Lively debate is what makes the baseball world go 'round. It's one of the reasons why the sport is great in the first place and I welcome it. I am hesitant, however, to engage in discussions about Yankee players with those outside of Yankee circles. I understand that 27 world championships and consistently bloated payrolls have a major impact on souring the attitudes of those whose loyalties lie outside the Bronx. As the old saying goes: "Rooting for the Yankees is like rooting for IBM."
I get it. Really.
But I will not stand idly by for another round of annual Derek Jeter bashing.
Overrated? Selfish? What are these people talking about?
It's a fundamental law of economics that items in great demand tend to be worth more. But Jeter isn't even slated to be the highest paid Yankee regular in 2013. With A-Rod at least temporarily out of the picture, Jeter's salary ranks fourth among players likely to suit up on opening day. Why fourth? He should actually be paid more. Jeter is an icon--the heart and soul of the Yankee franchise regardless of his abilities and lifetime statistics. When he broke his ankle in the postseason last year, the team crumbled without him. Who sells more merchandise and tickets? How often do you spot a Yankee fan outside the Bronx cathedral wearing a jersey bearing a number other than "2"? (Retired Yankee greats don't count) And how many fans will list Mark Teixeira or Ichiro Suzuki as an impetus for purchasing a costly box seat? (Both will be making more money than Jeter this year according to ESPN.)
Selfish? Give me a break.
Before griping about Jeter's salary, we should get 2 things straight:
1) He didn't even break the $1 million per-year mark until his fourth season in the majors. By then, he had captured Rookie of the Year honors along with a pair of World Series titles.
2) He has never been the highest paid player on the team despite his intrinsic value to the club.
(If you're still questioning Jeter's value to the Yankees, I refer you to EXHIBIT A: Five World Series Rings. That's tops among active players--tied with other members of "the core four.")
Many Jeter detractors talk about his defense and I'll give you that--he has lost a step or two over the years. But anybody who complains about Jeter's abilities in general has likely never studied the numbers.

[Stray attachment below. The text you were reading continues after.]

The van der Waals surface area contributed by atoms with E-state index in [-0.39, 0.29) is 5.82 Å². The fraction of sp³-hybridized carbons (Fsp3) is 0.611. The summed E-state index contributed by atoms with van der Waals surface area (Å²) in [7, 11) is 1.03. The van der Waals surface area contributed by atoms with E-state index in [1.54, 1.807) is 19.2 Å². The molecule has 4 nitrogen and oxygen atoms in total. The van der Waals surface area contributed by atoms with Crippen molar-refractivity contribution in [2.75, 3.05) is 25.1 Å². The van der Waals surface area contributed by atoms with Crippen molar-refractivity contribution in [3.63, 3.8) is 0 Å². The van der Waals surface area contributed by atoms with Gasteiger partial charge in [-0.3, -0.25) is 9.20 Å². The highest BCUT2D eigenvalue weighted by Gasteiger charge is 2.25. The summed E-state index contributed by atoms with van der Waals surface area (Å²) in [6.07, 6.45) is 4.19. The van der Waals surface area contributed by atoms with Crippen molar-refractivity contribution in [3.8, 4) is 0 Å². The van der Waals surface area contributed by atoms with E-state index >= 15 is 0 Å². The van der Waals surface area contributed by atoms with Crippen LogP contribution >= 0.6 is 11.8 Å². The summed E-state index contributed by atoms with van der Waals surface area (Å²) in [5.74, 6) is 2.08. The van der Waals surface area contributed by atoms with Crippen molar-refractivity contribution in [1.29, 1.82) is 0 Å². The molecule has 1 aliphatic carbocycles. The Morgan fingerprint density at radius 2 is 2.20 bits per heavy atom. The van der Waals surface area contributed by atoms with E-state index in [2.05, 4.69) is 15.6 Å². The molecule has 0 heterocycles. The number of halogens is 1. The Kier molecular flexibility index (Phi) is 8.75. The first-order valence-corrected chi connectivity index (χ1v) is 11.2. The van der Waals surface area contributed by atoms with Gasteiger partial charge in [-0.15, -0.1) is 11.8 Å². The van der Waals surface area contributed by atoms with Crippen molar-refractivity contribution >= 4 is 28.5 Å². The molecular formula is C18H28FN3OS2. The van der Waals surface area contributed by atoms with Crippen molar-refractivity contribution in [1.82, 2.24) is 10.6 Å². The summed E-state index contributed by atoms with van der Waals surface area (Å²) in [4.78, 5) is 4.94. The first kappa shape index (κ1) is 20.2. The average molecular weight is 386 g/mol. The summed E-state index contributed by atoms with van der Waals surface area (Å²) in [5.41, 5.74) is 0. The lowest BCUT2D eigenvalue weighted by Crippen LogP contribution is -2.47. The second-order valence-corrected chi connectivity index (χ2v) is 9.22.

Currently ranked at #11 on the all time hit list with 3,304 safeties, Jeter is the active Yankee leader in that category. He holds the record for most postseason hits with 200. He has appeared in 13 All-Star games and captured 5 Silver Slugger Awards. He has been among the top MVP candidates three times. Other accolades include All-Star and World Series MVP nods (both in 2000).
What about his defense? People seem to find it suspect despite the fact that Jeter currently ranks 6th all time in double plays turned as a shortstop. He led the league in fielding percentage twice, assists once and putouts on another occasion. He has 5 Gold Gloves to his credit. Beyond the numbers, take a look at the highlight reels. In his prime, Jeter perfected the art of the backhanded stab deep in the hole followed by a gazelle-like leap and deadly accurate throw to first. How many runners has he erased with that little maneuver? One of his postseason assists single-handedly turned the tide of a series against the A's. To this day, it's still simply referred to as "the play" by Yankee fans.
I rest my case, well, almost...
In an era of players behaving badly, Jeter has served as Captain of the Yankees with dignity and grace. He accepts interview requests, talks to fans, signs autographs, gives time and money to various charities. Despite his universal appeal to the opposite sex, he's managed to avoid major scandal in that area of his life (so far anyway).
So why not pay him as much as A-Rod or any of the other self-serving jerks occupying major league diamonds these days?
Okay, now I'm done.